The Wellington and Dubbo hearings of the NSW upper house inquiry into rural and regional health will be webcast after a backflip by its committee.
It copped flak from media, politicians and lawyers for not doing it at hearings in Deniliquin and Cobar and being slow in releasing transcripts.
"In light of recent media and public interest in viewing the committee's regional hearings, the committee will be trialling the live webcasting of its public hearings in Wellington and Dubbo," the committee has stated on the NSW Parliament's website.
They will be available at www.parliament.nsw.gov.au/Pages/webcasts.aspx.
The Wellington and Dubbo hearings of the Health outcomes and access to health and hospital services in rural, regional and remote NSW inquiry are set down for Tuesday, May 18, and Wednesday, May 19, respectively.
The Wellington hearing will be held at Hermitage Hill from 11.15am to 4pm, and the Dubbo hearing at the Dubbo RSL Memorial Club from 10am to 3.15pm.
Witnesses at the Wellington hearing will be representing Warrumbungle Shire Council, Bathurst Regional Council, the NSW Nurses and Midwives' Association along with residents of Warren and Gulgong.
There are about 10 "private citizens" on the witness list including Ronda Payne.
"Wellington has a very mixed population including aged, Aboriginal and many on welfare," she said in a submission to the inquiry.
"At the moment we often have to wait up to a fortnight for an appointment at the local medical centre.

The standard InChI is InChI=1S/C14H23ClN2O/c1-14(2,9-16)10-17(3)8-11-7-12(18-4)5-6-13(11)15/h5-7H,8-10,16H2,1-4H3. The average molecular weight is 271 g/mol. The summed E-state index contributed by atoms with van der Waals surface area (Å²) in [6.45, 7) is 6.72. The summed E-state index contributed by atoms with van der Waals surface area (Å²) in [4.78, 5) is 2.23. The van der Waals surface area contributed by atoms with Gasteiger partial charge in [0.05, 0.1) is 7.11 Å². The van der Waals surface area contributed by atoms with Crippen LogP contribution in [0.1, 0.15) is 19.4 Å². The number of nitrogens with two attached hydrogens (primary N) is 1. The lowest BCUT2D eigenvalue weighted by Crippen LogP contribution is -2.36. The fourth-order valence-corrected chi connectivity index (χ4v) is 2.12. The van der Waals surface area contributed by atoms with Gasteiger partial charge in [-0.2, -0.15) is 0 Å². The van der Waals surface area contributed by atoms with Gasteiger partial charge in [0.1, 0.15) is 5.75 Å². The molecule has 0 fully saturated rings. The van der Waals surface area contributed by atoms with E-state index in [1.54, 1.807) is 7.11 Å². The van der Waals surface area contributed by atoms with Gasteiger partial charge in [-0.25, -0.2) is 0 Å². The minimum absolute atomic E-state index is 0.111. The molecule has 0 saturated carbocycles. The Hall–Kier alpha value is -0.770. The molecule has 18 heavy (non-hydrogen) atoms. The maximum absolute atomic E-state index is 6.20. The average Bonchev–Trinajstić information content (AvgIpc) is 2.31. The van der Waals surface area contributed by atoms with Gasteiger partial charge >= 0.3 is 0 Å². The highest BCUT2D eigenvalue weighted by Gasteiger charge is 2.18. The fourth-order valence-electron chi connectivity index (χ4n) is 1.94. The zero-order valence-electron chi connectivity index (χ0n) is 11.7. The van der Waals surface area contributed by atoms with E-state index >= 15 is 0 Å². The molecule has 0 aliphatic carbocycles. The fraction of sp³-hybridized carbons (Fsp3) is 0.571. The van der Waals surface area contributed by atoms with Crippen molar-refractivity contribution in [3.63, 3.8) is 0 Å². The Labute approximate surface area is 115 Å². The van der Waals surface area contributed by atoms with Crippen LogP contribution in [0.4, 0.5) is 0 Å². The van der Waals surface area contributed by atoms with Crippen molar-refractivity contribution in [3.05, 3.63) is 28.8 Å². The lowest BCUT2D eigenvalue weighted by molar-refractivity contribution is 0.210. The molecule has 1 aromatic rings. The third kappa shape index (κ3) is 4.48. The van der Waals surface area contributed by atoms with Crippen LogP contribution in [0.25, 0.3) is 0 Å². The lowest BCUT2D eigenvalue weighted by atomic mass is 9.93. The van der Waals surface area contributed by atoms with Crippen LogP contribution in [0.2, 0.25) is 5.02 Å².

"This is unacceptable. No one should have to wait that long to see a GP.
"In the case of an emergency we do have a hospital but it is often not staffed by a doctor."
The witnesses at the Dubbo hearing are primarily health professionals and bureaucrats.
They include chief executive of the Western NSW Local Health District Scott McLachlan, acting chief executive officer of the Western NSW Primary Health Network Robert Strickland and Marathon Health's practice lead of allied health Julie Cullenward.
The mayors of Parkes and Warren shire councils, Cr Ken Keith OAM and Cr Milton Quigley, are on the witness list along with two "private citizens" Dr Neil McCarthy and Vicki Kearines, who in a submission tells of her late father's experience of the "virtual doctor" at Narromine Hospital.
NSW Labor secured the numbers to launch the inquiry in September.
More than 700 submissions have been received by the inquiry.
It was prompted by allegations of lives lost or put at risk through dysfunction in public hospitals in places such as Cobar and Dubbo.
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